ST. LOUIS — Arch Coal Inc., which has several mines in Eastern Kentucky, said Tuesday that "severe weakness" in the U.S. market for coal used to generate electricity cut sharply into its first-quarter earnings and forced it to curtail production for the year.
The St. Louis-based company's results fell well short of Wall Street's expectations.
In the January-March quarter, Arch Coal's net income totaled $1.2 million, or 1 cent a share, compared with $55.6 million, or 34 cents a share, a year ago.
Revenue was $1.04 billion, up 19 percent from $872.9 million in the 2011 quarter.
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After excluding certain one-time items, Arch reported an adjusted loss of 4 cents per diluted share in the recent quarter.
Analysts surveyed by FactSet expected 16 cents a share on revenue of $1.12 billion.
Arch Coal blamed the lower earnings on a U.S. market that appears unsettled, at least for now. The mild winter reduced demand for electricity and heating, which helped push down natural gas prices. A number of power plants have switched to gas from coal to generate power, resulting in what Arch called "unprecedented" stockpiles that reduced demand.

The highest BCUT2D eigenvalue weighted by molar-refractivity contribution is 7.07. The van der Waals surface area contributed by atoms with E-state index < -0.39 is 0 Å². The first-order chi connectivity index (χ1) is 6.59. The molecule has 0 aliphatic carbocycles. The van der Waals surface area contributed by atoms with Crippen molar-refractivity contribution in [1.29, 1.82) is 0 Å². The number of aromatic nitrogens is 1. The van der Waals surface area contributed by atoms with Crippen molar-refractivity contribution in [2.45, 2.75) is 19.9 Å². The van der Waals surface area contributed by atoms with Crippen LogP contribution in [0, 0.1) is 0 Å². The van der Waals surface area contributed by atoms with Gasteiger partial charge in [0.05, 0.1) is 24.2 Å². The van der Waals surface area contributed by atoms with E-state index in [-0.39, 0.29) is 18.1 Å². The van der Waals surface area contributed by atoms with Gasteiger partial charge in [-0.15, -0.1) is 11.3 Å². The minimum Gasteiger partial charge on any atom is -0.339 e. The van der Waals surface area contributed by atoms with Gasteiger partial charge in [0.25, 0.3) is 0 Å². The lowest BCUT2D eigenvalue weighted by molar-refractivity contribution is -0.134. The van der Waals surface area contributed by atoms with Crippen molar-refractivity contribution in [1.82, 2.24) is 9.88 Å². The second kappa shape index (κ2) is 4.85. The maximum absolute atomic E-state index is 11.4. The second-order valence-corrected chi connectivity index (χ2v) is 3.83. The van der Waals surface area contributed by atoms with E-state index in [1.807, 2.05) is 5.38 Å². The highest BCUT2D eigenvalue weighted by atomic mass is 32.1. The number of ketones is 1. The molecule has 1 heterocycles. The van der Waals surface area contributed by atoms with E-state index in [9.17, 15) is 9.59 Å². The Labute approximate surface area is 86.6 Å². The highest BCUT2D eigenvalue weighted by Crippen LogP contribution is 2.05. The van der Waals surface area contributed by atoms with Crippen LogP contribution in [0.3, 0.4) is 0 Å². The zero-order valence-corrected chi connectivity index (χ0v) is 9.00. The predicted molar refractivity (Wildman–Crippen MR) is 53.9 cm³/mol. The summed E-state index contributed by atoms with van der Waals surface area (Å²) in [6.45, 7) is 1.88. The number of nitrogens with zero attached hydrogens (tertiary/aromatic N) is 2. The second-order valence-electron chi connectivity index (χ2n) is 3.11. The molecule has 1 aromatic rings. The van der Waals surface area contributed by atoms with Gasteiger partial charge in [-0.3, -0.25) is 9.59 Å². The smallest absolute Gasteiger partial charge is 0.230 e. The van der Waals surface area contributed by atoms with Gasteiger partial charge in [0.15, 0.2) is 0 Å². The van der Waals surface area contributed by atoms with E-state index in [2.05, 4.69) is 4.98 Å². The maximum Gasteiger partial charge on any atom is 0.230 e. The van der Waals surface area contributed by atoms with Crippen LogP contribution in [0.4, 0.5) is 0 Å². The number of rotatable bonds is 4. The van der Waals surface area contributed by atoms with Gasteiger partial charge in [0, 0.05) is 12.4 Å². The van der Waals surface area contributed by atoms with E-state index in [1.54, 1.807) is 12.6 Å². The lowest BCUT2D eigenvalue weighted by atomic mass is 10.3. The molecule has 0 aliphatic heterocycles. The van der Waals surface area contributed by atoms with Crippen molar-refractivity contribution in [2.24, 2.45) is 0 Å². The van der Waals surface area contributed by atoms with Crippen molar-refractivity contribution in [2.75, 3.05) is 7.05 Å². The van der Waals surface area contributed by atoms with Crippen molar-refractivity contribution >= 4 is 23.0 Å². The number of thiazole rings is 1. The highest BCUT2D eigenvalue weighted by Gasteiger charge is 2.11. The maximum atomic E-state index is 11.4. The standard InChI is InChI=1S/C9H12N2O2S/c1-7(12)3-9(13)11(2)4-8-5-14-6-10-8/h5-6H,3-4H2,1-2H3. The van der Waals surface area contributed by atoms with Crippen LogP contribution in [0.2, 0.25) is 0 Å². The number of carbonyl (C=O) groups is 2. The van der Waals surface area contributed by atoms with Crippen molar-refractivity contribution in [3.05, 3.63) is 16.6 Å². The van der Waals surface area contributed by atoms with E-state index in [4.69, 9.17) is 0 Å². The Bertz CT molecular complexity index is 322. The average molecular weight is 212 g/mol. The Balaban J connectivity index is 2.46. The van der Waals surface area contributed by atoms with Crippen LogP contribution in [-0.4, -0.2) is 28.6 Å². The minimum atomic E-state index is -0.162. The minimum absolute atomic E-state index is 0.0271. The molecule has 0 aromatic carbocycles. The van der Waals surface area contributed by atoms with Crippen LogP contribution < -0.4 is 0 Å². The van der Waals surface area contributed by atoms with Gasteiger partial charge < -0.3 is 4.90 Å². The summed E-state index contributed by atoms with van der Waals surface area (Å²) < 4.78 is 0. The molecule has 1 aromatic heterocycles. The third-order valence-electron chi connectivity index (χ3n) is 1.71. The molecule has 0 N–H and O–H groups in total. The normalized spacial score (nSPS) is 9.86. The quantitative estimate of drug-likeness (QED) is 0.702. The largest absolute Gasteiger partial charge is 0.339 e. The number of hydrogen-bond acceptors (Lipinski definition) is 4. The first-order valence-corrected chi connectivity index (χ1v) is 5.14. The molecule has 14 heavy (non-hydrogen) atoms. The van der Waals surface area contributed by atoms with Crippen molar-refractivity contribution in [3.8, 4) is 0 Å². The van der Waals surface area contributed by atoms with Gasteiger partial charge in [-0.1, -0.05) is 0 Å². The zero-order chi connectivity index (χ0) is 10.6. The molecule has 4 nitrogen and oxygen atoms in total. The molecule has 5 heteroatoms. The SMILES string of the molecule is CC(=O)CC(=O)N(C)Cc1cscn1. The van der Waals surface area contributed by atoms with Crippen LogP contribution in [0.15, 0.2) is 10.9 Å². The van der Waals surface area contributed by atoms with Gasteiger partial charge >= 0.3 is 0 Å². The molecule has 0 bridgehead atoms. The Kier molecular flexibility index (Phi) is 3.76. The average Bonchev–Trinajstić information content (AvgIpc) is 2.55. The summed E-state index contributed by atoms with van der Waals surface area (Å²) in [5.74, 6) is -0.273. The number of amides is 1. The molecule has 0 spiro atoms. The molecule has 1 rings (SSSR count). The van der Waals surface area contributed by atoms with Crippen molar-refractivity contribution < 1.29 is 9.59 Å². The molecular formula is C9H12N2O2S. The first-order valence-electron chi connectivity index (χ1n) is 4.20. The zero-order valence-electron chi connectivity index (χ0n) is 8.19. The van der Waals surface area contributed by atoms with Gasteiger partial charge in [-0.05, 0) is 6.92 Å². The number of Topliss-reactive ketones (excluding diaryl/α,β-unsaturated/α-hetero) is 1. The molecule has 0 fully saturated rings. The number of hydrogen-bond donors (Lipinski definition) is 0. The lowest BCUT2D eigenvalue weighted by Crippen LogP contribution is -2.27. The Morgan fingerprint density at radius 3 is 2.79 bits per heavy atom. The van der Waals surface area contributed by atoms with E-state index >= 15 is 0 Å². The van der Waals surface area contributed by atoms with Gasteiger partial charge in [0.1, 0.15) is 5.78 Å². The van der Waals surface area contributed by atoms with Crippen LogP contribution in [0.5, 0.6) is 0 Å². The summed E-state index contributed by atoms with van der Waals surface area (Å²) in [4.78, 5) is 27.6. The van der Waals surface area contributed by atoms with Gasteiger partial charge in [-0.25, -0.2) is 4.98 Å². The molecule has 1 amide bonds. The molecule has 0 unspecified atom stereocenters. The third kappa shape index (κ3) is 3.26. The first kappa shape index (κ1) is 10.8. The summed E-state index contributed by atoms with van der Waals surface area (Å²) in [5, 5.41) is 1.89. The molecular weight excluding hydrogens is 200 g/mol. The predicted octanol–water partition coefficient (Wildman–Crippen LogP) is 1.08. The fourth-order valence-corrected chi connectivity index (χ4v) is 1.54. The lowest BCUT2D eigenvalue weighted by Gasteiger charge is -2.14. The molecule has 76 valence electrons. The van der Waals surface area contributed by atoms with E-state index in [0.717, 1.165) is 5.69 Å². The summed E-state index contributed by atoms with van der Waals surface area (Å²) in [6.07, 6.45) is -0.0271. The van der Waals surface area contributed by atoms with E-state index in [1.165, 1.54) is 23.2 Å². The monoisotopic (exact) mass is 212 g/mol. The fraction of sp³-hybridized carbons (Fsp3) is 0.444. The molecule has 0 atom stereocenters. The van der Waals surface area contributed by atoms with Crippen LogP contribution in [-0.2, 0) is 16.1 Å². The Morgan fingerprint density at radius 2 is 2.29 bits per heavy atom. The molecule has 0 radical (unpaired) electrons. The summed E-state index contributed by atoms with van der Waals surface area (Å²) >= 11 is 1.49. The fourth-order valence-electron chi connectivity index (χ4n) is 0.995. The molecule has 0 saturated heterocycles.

Arch said that U.S. coal consumption for electrical generation could drop by at least 75 million tons this year, so it is paring its production by 25 million tons over 2012. The company's president and CEO, John Eaves, said it's part of a "comprehensive strategy to address the current market environment."
"The severe weakness in U.S. thermal coal markets impacted our first-quarter results and, consequently, we are resetting our 2012 expectations," Eaves said in a statement. "While lower planned volumes will have predictable consequences on our near-term financial results, we believe we are taking the right steps now to position Arch for success as coal markets recover."
Arch trimmed its discretionary capital expenditures by $45 million, to a range of $410 million to $440 million this year, as it evaluates future spending plans. That might include delaying thermal coal replacement and expansion projects.
"The U.S. coal industry is in the midst of a restructuring that will cause some players to exit the market and others, like Arch, to pare back operations until market conditions improve," Eaves said.
In Kentucky, Arch operates mines in Letcher, Martin, Pike, Perry, Breathitt, Knott and Harlan counties.